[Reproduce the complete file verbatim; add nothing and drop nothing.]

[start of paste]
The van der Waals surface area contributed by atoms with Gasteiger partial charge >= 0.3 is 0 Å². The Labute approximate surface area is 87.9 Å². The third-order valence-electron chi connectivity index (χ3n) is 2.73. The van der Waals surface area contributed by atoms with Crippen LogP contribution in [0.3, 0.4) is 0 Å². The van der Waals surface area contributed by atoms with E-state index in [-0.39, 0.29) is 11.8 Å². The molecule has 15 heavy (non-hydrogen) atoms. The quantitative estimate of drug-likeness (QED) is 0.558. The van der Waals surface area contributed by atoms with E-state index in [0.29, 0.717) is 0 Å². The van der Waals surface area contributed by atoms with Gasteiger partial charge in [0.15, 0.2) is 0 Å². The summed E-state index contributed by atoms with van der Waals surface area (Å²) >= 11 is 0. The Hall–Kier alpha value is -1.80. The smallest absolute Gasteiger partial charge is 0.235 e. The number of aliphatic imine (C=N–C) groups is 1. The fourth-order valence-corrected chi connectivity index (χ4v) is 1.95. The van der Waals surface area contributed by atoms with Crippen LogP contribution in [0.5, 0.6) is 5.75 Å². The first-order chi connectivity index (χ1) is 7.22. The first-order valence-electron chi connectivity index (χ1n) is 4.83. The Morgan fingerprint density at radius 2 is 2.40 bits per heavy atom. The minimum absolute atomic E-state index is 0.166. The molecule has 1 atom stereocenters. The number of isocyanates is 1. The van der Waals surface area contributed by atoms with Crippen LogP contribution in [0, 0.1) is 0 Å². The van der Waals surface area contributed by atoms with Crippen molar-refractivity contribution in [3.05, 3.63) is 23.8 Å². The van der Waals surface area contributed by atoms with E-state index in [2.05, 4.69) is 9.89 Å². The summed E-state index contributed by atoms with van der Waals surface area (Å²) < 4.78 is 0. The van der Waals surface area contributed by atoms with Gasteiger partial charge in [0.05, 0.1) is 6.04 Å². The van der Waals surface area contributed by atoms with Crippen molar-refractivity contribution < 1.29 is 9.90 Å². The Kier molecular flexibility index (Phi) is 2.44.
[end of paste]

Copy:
The van der Waals surface area contributed by atoms with Gasteiger partial charge >= 0.3 is 0 Å². The Labute approximate surface area is 87.9 Å². The third-order valence-electron chi connectivity index (χ3n) is 2.73. The van der Waals surface area contributed by atoms with Crippen LogP contribution in [0.3, 0.4) is 0 Å². The van der Waals surface area contributed by atoms with E-state index in [-0.39, 0.29) is 11.8 Å². The molecule has 15 heavy (non-hydrogen) atoms. The quantitative estimate of drug-likeness (QED) is 0.558. The van der Waals surface area contributed by atoms with E-state index in [0.29, 0.717) is 0 Å². The van der Waals surface area contributed by atoms with Gasteiger partial charge in [0.15, 0.2) is 0 Å². The summed E-state index contributed by atoms with van der Waals surface area (Å²) >= 11 is 0. The Hall–Kier alpha value is -1.80. The smallest absolute Gasteiger partial charge is 0.235 e. The number of aliphatic imine (C=N–C) groups is 1. The fourth-order valence-corrected chi connectivity index (χ4v) is 1.95. The van der Waals surface area contributed by atoms with Crippen LogP contribution in [0.5, 0.6) is 5.75 Å². The first-order chi connectivity index (χ1) is 7.22. The first-order valence-electron chi connectivity index (χ1n) is 4.83. The Morgan fingerprint density at radius 2 is 2.40 bits per heavy atom. The minimum absolute atomic E-state index is 0.166. The molecule has 1 atom stereocenters. The number of isocyanates is 1. The van der Waals surface area contributed by atoms with Crippen LogP contribution in [0, 0.1) is 0 Å². The van der Waals surface area contributed by atoms with Crippen molar-refractivity contribution in [3.05, 3.63) is 23.8 Å². The van der Waals surface area contributed by atoms with E-state index in [2.05, 4.69) is 9.89 Å². The summed E-state index contributed by atoms with van der Waals surface area (Å²) < 4.78 is 0. The van der Waals surface area contributed by atoms with Gasteiger partial charge in [0.05, 0.1) is 6.04 Å². The van der Waals surface area contributed by atoms with Crippen molar-refractivity contribution < 1.29 is 9.90 Å². The Kier molecular flexibility index (Phi) is 2.44.